After spending over a decade living in rural Kansas with little to no decent internet, I was ecstatic to try and, after four months, give a T-Mobile Home Internet review. As I discussed in my look towards 5G in 2021 to help rural internet, one of the most considerable sacrifices that people who want to live the country life face is a complete lack of legitimate broadband access.
It's been a couple of years since T-Mobile announced its Home Internet service, and when the slow rollout made it to me, I jumped on it. The mobile carrier has been my cell provider for about seven years and has been pretty good. Admittedly, where my home is, no carrier is great — no matter what the coverage maps say.
Did I believe that T-Mobile's Home Internet offering could be the fast and reliable internet savior I was looking for — no. However, the carrier's been making speedy upgrades to the towers in my area, with my nearby town even getting 5G. With these expansions, I decided to take the chance and get the service. I figured that for $50 a month, it was worth taking a flyer to see how it panned out. I originally put in a request for the 5G gateway, but since it took several months for me to receive that unit, I initially reviewed the 4G service. Now that I've spent some time with the 5G gateway, I can offer a more complete picture of T-Mobile's Home Internet aspirations.
T-Mobile Home Internet
Bottom line: If you have good T-Mobile coverage at your home and want a simple-to-set-up home internet with an excellent companion app, this can be a great service for you.
- No data caps
- Equipment is included
- The Wi-Fi gateway has a battery backup
- Great companion app
- Potential for excellent data speeds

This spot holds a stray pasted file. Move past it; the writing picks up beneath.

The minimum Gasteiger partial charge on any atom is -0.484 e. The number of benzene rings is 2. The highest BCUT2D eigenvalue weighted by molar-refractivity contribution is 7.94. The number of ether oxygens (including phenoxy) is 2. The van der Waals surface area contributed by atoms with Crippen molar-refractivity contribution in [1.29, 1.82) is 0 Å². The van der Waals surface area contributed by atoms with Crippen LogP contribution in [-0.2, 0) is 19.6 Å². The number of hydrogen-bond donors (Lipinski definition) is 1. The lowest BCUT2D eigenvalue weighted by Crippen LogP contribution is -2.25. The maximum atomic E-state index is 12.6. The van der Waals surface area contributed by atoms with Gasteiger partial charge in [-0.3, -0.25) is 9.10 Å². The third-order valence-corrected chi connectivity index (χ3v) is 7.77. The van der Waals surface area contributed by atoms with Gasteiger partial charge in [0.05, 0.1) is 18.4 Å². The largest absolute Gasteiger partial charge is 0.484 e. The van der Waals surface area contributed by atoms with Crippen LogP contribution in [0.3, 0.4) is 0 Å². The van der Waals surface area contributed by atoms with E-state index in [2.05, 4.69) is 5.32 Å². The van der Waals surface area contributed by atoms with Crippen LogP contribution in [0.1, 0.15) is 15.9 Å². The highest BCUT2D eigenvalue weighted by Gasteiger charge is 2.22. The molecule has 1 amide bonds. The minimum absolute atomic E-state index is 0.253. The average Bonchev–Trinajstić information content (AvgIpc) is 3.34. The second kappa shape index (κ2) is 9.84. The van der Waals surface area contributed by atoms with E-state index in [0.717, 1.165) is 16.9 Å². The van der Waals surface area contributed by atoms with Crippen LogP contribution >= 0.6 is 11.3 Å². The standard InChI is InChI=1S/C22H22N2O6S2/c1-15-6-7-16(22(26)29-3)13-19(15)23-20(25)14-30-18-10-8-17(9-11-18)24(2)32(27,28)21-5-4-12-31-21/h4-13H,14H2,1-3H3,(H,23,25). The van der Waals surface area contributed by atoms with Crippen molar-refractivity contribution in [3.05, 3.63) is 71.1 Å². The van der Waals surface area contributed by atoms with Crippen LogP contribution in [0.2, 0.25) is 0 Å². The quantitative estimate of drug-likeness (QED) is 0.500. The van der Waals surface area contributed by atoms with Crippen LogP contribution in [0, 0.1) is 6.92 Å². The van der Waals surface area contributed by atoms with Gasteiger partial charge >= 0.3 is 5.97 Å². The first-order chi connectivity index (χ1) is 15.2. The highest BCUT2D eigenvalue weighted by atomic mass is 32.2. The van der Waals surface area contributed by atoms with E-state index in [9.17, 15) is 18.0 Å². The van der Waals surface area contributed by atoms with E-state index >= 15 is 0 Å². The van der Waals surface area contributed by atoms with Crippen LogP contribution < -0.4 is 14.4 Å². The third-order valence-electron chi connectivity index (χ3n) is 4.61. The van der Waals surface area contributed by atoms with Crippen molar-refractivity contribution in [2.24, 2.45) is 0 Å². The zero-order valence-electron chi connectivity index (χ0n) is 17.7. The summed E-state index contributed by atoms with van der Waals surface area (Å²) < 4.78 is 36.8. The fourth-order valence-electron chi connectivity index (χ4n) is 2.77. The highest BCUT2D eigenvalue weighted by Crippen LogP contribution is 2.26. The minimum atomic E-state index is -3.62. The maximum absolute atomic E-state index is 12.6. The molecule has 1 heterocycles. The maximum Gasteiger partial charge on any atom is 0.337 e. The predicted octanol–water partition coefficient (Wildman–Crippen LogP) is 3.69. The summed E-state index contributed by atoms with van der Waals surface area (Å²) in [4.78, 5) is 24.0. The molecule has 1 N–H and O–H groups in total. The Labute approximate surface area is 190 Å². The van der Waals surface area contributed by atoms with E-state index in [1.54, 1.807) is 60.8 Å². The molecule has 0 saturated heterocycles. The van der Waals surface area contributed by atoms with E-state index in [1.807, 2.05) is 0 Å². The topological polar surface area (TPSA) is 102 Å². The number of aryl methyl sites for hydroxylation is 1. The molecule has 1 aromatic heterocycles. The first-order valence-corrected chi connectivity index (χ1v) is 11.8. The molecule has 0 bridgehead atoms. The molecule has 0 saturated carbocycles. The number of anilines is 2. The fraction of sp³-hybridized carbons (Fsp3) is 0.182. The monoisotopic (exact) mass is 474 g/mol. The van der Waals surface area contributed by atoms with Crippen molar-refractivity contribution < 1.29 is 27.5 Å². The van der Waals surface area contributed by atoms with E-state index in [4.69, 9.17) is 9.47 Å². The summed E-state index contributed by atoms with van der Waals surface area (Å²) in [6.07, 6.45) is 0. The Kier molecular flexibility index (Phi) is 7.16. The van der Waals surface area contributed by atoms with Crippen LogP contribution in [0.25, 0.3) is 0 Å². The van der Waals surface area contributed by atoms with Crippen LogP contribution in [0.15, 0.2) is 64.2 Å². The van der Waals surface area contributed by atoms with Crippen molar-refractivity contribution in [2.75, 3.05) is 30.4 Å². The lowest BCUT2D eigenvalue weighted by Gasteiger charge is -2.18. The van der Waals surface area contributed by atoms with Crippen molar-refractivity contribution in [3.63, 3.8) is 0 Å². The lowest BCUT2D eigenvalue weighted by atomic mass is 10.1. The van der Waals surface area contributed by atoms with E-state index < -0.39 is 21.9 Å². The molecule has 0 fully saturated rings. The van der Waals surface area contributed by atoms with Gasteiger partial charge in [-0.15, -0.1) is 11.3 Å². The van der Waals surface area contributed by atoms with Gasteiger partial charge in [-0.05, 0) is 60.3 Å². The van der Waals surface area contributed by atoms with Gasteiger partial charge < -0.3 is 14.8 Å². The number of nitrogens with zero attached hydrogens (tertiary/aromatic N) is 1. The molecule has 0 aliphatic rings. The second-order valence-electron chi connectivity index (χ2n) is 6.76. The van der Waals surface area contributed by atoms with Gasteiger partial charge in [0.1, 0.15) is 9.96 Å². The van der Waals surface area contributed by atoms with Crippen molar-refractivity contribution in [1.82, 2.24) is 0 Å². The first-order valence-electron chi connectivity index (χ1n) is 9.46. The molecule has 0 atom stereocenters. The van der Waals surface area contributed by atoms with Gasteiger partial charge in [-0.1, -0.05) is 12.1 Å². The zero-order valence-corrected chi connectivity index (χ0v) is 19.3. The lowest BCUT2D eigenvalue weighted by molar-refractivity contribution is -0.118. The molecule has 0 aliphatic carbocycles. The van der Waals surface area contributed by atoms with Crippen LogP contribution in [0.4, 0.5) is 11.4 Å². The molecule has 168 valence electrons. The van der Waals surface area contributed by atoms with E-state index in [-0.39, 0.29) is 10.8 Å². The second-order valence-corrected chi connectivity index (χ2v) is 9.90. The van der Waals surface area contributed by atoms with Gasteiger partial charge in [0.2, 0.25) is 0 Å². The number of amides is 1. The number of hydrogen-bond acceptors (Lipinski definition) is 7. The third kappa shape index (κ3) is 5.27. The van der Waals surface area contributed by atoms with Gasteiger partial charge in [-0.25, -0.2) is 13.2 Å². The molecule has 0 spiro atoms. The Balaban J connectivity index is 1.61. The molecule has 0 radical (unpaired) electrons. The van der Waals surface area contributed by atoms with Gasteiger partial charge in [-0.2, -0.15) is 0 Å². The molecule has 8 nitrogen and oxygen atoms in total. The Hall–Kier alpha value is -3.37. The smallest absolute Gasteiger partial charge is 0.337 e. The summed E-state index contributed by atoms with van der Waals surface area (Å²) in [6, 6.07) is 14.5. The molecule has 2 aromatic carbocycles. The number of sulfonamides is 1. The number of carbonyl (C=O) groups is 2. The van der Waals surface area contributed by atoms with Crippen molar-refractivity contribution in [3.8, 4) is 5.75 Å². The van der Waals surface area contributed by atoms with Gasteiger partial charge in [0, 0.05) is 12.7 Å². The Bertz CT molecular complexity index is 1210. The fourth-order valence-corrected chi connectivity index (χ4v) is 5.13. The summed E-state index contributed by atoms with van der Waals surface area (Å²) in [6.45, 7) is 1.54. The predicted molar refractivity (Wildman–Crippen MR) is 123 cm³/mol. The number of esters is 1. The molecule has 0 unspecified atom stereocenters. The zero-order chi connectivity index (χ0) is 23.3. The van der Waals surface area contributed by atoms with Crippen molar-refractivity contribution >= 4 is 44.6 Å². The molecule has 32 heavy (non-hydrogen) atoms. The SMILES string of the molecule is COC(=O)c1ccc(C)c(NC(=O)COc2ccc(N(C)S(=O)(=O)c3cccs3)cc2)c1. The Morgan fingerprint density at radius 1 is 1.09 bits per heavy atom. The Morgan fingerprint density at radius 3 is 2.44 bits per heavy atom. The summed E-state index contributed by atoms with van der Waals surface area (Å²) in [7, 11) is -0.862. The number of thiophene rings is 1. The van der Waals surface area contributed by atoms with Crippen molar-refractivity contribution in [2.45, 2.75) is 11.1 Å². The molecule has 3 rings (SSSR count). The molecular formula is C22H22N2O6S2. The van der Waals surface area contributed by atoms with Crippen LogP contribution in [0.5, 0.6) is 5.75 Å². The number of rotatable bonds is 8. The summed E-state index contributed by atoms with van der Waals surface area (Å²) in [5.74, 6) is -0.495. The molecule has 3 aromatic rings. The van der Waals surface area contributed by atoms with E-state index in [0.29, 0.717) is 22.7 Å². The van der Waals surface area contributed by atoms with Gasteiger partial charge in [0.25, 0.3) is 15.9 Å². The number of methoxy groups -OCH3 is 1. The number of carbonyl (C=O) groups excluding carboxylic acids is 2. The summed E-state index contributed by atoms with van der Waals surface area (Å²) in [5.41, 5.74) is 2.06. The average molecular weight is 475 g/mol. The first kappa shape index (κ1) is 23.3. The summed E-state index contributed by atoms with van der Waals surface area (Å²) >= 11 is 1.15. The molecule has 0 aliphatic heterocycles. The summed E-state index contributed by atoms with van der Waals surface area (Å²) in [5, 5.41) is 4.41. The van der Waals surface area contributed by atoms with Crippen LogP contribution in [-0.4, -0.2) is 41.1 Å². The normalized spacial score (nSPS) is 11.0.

- Spotty signal means unreliable internet
- The Wi-Fi gateway's range could be better
- The built-in battery only powers the LCD display
T-Mobile Home Internet: Price and availability
In areas where the service is available, T-Mobile Home Internet is $65 per month or $60 with AutoPay. This rate includes all taxes and fees, along with the equipment. When T-Mobile Home Internet initially launched, the price was $50 per month and the LTE WiFi Gateway was provided. New customers will only be offered the High-Speed Internet Gateway with service.
T-Mobile Home Internet: What you'll like
As soon as the sign-up page for T-Mobile's Home Internet service went live, I signed up. I have waited for almost two years until the email finally arrived saying the service was available for my house. I couldn't have been more excited.
When the LTE WiFi Gateway arrived, inside was a simple white box with a pre-installed SIM card and a power adapter. So, I plugged it in, downloaded the companion app onto my phone, and began setup.
|T-Mobile LTE WiFi Gateway||T-Mobile High-Speed Internet Gateway|
|Dimensions||170mm x 124mm||216mm x 120mm|
|Wireless standard||3GPP LTE , LTE Category 12
|IEEE 802.11ax Tri-Band 4+4+4 (Wi-Fi 6)
Seamless roaming (IEEE 802.11k/v)
|Ports||1 x WAN
2 x LAN
|2 X GbE LAN|